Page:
Feelings. Like a storm cloud, they pressed in around us. As a battle to clear the skies, I lifted my own voice in prayer. “We are looking to You, Lord. We know You are our very present help in trouble. You’ve allowed the sufferings to pile in on us, but we aren’t discouraged. We are trusting You.”

The inspiration of God’s Spirit is often talked about. But it is in the moment of the crisis, when the need is as real as life and all talk is worth nothing, that “the prayer of faith”* (James 5:15) has to be more than a figure of speech. If God is real, He is real when there is nothing to prop Him up or defend Him. “I have declared, and I have saved, and I have shewed, when there was no strange god among you: therefore ye are my witnesses, saith the LORD, that I am God.”* (Isaiah 43:12)

And so it was in that hour of need. No longer was it our battle against the pain and our struggle to take hold of the promises alone. The promises were ours and our Lord was there with us. He was our Healer and no past experiences would rob us of what He came to give us. We would not be confounded. So we prayed on in inspired confidence.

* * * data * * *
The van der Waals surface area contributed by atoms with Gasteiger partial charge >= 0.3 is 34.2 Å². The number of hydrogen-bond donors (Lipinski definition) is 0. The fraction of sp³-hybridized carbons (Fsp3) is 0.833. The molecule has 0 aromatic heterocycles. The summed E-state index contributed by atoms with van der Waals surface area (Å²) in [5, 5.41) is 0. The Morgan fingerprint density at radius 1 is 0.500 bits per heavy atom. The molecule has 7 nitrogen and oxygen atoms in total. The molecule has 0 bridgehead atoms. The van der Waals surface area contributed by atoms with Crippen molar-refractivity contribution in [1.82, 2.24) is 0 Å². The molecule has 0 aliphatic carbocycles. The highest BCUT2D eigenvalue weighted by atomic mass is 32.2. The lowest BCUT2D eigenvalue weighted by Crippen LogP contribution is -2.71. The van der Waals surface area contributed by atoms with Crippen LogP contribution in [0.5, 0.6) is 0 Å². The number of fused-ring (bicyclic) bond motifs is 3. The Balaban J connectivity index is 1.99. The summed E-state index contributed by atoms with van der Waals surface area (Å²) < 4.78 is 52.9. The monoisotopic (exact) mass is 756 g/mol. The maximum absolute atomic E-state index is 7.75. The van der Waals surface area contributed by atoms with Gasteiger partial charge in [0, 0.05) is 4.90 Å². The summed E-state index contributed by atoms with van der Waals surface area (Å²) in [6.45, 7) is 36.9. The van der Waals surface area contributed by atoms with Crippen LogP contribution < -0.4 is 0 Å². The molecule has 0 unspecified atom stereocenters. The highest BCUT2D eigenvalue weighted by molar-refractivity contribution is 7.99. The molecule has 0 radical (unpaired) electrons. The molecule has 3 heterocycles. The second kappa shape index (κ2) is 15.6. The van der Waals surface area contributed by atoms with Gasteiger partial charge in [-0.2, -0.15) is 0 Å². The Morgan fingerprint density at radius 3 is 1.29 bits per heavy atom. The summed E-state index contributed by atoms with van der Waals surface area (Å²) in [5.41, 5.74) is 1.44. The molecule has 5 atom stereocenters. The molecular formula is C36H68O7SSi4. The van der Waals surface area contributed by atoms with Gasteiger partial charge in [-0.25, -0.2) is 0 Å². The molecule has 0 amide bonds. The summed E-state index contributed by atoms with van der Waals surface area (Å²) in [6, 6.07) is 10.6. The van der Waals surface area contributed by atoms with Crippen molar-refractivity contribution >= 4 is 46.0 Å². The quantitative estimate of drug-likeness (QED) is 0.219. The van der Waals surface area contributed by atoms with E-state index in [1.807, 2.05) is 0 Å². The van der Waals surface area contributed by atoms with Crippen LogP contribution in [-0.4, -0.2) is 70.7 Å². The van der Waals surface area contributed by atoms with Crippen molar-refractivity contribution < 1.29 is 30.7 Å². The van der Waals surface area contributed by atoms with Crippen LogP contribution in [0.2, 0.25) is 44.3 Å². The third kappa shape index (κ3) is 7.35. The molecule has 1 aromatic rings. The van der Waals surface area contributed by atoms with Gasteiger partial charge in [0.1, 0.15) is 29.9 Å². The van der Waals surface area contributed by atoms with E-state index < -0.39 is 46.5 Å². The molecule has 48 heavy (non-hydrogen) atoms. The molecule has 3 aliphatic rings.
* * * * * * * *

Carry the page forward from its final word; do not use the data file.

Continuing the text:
“You have a purpose in sending us this trial, Lord. We believe that You want to increase our faith. You want us to importune before You and keep trusting despite the unbelief around us. This world is full of those that don’t believe in Your desire to heal us and help us. O Lord, You wondered if there would be faith on the earth when You came! Help us to trust You in a way that pleases You!”

“Please, pray for me,” Brother Jonathan’s voice interjected on the line. “I just don’t know why God is allowing this trial. Abigail was doing so well, and now this!” His voice broke in anguish. The dark clouds of despair were engulfing his vision, and he couldn’t see any way out.

“We can’t go by our feelings,” my father spoke up. “So often I am tempted to think that there is no help when I need it, even when God has proven true time and time again. He is faithful. We must put our trust in that.”

“O God, don’t let Abigail die,” Brother Jonathan’s voice quavered. “I can’t live without her—I know I could with Your help, but I need her so much!” His pathos was touching, but the forbidding gloom was not. It was drowning out all hope and confidence in the ability of God. “But why does she have to suffer like this?” he groaned. “Doesn’t God even care? What if He let’s her die? I won’t be able to live without a wife!”